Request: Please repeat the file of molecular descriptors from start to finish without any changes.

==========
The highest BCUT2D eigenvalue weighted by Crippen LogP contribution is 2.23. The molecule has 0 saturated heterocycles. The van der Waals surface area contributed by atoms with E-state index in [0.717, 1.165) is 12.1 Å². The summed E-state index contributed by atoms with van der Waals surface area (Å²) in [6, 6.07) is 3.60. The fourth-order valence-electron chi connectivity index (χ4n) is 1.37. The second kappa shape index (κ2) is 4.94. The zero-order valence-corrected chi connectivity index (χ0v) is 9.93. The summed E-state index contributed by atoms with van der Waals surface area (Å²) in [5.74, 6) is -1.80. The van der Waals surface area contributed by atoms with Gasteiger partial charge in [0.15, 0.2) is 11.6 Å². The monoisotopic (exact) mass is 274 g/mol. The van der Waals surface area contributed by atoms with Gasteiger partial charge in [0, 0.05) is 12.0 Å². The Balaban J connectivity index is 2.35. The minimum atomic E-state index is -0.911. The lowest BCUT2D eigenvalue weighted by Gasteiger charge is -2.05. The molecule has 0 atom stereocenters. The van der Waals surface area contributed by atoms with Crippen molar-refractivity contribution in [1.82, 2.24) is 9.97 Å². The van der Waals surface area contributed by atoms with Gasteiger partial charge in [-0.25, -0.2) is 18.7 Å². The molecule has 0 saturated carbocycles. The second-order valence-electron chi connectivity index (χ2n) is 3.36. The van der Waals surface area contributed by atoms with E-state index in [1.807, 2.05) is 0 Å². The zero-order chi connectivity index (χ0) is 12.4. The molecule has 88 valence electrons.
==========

The highest BCUT2D eigenvalue weighted by Crippen LogP contribution is 2.23. The molecule has 0 saturated heterocycles. The van der Waals surface area contributed by atoms with E-state index in [0.717, 1.165) is 12.1 Å². The summed E-state index contributed by atoms with van der Waals surface area (Å²) in [6, 6.07) is 3.60. The fourth-order valence-electron chi connectivity index (χ4n) is 1.37. The second kappa shape index (κ2) is 4.94. The zero-order valence-corrected chi connectivity index (χ0v) is 9.93. The summed E-state index contributed by atoms with van der Waals surface area (Å²) in [5.74, 6) is -1.80. The van der Waals surface area contributed by atoms with Gasteiger partial charge in [0.15, 0.2) is 11.6 Å². The monoisotopic (exact) mass is 274 g/mol. The van der Waals surface area contributed by atoms with Gasteiger partial charge in [0, 0.05) is 12.0 Å². The Balaban J connectivity index is 2.35. The minimum atomic E-state index is -0.911. The lowest BCUT2D eigenvalue weighted by Gasteiger charge is -2.05. The molecule has 0 atom stereocenters. The van der Waals surface area contributed by atoms with Crippen molar-refractivity contribution in [1.82, 2.24) is 9.97 Å². The van der Waals surface area contributed by atoms with Gasteiger partial charge in [-0.25, -0.2) is 18.7 Å². The molecule has 0 saturated carbocycles. The second-order valence-electron chi connectivity index (χ2n) is 3.36. The van der Waals surface area contributed by atoms with E-state index in [1.807, 2.05) is 0 Å². The zero-order chi connectivity index (χ0) is 12.4. The molecule has 88 valence electrons.